Akinola “Akin” Ayodele, a Nigerian-American linebacker for the Miami Dolphins, is famous for his strong faith and commitment to giving back. Having already won several awards for his advocacy on behalf of the poor and the sick, he recently founded Akin’s PATH, a charitable organization that partners with Big Brothers Big Sisters of Greater Miami to mentor underprivileged youth. The foundation also calls on all Dolphins fans to volunteer as mentors.
Cincinnati Bengals safety Chinedum Ndukwe belongs to a prominent Nigerian-American family. His older brothers include Ikechuku, an offensive lineman for the Miami Dolphins, and Kelechi, an Iraq war veteran who currently serves as the U.S. Navy liaison to the U.S. Senate. After attending Harvard Business School during the offseason, Chinedum began a trust fund with his brother Ikechuku, with the intention of launching a charitable organization that would enable them to give back to both their hometown and their homeland. The now-operational Ndukwe Foundation promotes well-being and healthy lifestyles in local communities and across the Atlantic. In addition to financing an entire football season for a youth team in one of the most underprivileged neighborhoods in Columbus, Ohio, Chinedum visited Nigeria with Ikechuku to start a football camp where their parents were born and raised.
New York Jets safety James Ihedigbo’s parents, Rose and Apollos, left Nigeria in the 1970s and settled in Amherst, Massachusetts, where they raised four children and both earned doctorates from the University of Massachusetts. After playing basketball, lacrosse and track in high school, James also went on to study at the University of Massachusetts, majoring in sociology. His combined passions for athletics, education and social issues have led him to reach out to youth in both the United States and Africa. He frequently visits schools to engage students in discussions about the importance of hard work and faith. He also advocates for, and spends time with, children suffering from sickle cell anemia, a disease affecting about one in every 500 African Americans. Following his parents, who returned to Nigeria to establish the Nigerian Agricultural Technical Community College, James recently founded the Hope Africa Foundation, a charitable organization that provides young Nigerians with scholarships to ensure the completion of their education.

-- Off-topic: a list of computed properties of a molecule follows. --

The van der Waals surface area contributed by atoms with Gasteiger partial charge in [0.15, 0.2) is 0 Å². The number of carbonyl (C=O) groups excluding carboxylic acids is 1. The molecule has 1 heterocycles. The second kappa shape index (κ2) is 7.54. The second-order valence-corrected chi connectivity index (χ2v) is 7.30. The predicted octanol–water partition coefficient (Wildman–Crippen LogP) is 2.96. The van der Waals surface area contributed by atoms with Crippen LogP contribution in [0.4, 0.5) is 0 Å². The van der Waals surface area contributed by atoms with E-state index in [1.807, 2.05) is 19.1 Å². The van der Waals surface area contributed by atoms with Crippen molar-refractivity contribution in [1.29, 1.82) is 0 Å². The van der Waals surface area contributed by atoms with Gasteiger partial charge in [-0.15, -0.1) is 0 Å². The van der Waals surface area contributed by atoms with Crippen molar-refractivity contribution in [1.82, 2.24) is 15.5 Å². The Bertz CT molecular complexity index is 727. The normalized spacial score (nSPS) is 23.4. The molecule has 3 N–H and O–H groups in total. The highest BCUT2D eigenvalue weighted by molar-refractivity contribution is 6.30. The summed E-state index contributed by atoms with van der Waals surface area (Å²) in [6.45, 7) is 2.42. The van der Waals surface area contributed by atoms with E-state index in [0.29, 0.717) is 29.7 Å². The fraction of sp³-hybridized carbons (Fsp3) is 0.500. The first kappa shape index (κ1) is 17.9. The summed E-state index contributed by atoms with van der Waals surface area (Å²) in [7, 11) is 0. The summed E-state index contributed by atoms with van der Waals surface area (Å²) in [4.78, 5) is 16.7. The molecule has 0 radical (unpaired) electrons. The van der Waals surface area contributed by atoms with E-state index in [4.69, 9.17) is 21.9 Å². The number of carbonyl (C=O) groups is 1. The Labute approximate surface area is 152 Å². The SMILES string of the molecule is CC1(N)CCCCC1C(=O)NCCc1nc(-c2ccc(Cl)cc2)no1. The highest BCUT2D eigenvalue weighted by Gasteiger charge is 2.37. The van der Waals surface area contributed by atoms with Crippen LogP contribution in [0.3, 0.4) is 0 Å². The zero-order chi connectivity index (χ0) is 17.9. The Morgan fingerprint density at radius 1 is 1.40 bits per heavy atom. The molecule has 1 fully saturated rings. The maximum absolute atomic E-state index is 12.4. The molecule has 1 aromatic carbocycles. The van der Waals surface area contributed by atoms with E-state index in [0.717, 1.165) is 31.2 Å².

One of the greatest obstacles to diversity in the world of American football is the sport’s relative nonexistence outside the United States. Although the NFL has organized several overseas expansion games, none have yet taken place in Africa.
Ashton Youboty, a Liberian-American cornerback for the Buffalo Bills, told the cable sports network ESPN in 2006 that “good athletes come from all over. I’m sure there are a lot of world-class athletes in Africa right now, people whose skills would allow them to play in the NFL if they just got the right break. I was lucky. … How many other African kids do you think there are who could do the same thing if they learned the game? The truth is, a lot, I’m sure.”
At a time when cell phones and the Internet are closing cultural and communication gaps that once separated Africa from the rest of the world, news of the rise in high-profile African players in the NFL may lead African audiences to become familiar with – and fans of – American football.
About Gabrielle Brock